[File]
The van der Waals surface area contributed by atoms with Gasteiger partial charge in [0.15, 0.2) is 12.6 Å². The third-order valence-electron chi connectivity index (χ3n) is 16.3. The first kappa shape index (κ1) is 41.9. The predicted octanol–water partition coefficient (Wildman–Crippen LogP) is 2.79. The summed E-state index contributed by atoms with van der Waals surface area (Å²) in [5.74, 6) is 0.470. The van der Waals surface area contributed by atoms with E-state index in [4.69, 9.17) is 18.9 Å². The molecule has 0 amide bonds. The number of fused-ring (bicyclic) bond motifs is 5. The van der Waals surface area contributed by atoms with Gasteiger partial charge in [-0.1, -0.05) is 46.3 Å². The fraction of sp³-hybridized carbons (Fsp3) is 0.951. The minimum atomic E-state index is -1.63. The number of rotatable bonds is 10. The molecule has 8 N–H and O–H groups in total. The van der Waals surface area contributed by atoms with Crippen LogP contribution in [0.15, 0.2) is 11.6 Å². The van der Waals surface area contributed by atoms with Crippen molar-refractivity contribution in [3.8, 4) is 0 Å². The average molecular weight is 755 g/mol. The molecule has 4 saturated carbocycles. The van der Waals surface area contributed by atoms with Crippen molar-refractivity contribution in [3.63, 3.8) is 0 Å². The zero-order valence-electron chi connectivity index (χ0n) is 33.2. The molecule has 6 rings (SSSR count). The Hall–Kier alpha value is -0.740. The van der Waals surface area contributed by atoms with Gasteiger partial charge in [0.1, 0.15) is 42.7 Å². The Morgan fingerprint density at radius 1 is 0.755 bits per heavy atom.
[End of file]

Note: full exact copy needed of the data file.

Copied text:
The van der Waals surface area contributed by atoms with Gasteiger partial charge in [0.15, 0.2) is 12.6 Å². The third-order valence-electron chi connectivity index (χ3n) is 16.3. The first kappa shape index (κ1) is 41.9. The predicted octanol–water partition coefficient (Wildman–Crippen LogP) is 2.79. The summed E-state index contributed by atoms with van der Waals surface area (Å²) in [5.74, 6) is 0.470. The van der Waals surface area contributed by atoms with E-state index in [4.69, 9.17) is 18.9 Å². The molecule has 0 amide bonds. The number of fused-ring (bicyclic) bond motifs is 5. The van der Waals surface area contributed by atoms with Gasteiger partial charge in [-0.1, -0.05) is 46.3 Å². The fraction of sp³-hybridized carbons (Fsp3) is 0.951. The minimum atomic E-state index is -1.63. The number of rotatable bonds is 10. The molecule has 8 N–H and O–H groups in total. The van der Waals surface area contributed by atoms with Crippen LogP contribution in [0.15, 0.2) is 11.6 Å². The van der Waals surface area contributed by atoms with Crippen molar-refractivity contribution in [3.8, 4) is 0 Å². The average molecular weight is 755 g/mol. The molecule has 4 saturated carbocycles. The van der Waals surface area contributed by atoms with Crippen molar-refractivity contribution in [3.63, 3.8) is 0 Å². The zero-order valence-electron chi connectivity index (χ0n) is 33.2. The molecule has 6 rings (SSSR count). The Hall–Kier alpha value is -0.740. The van der Waals surface area contributed by atoms with Gasteiger partial charge in [0.1, 0.15) is 42.7 Å². The Morgan fingerprint density at radius 1 is 0.755 bits per heavy atom.